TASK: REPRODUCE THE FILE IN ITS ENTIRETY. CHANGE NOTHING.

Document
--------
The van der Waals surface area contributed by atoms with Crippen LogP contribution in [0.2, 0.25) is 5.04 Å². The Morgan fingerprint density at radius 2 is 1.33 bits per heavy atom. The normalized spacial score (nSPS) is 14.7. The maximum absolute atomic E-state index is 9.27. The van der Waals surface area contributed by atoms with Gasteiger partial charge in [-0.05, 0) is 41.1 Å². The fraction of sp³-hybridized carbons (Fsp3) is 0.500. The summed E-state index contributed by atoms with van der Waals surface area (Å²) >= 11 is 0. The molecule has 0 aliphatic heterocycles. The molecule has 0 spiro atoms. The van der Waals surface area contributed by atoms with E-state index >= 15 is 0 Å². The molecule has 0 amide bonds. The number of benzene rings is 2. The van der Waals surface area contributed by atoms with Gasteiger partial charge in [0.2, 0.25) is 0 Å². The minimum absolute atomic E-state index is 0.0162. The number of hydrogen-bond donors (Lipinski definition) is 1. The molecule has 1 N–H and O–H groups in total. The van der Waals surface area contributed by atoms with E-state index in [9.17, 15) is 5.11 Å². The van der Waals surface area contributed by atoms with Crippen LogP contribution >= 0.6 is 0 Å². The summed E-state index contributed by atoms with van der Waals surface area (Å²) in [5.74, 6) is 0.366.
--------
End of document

The van der Waals surface area contributed by atoms with Crippen LogP contribution in [0.2, 0.25) is 5.04 Å². The Morgan fingerprint density at radius 2 is 1.33 bits per heavy atom. The normalized spacial score (nSPS) is 14.7. The maximum absolute atomic E-state index is 9.27. The van der Waals surface area contributed by atoms with Gasteiger partial charge in [-0.05, 0) is 41.1 Å². The fraction of sp³-hybridized carbons (Fsp3) is 0.500. The summed E-state index contributed by atoms with van der Waals surface area (Å²) >= 11 is 0. The molecule has 0 aliphatic heterocycles. The molecule has 0 spiro atoms. The van der Waals surface area contributed by atoms with E-state index >= 15 is 0 Å². The molecule has 0 amide bonds. The number of benzene rings is 2. The van der Waals surface area contributed by atoms with Gasteiger partial charge in [0.2, 0.25) is 0 Å². The minimum absolute atomic E-state index is 0.0162. The number of hydrogen-bond donors (Lipinski definition) is 1. The molecule has 1 N–H and O–H groups in total. The van der Waals surface area contributed by atoms with E-state index in [9.17, 15) is 5.11 Å². The van der Waals surface area contributed by atoms with Crippen LogP contribution >= 0.6 is 0 Å². The summed E-state index contributed by atoms with van der Waals surface area (Å²) in [5.74, 6) is 0.366.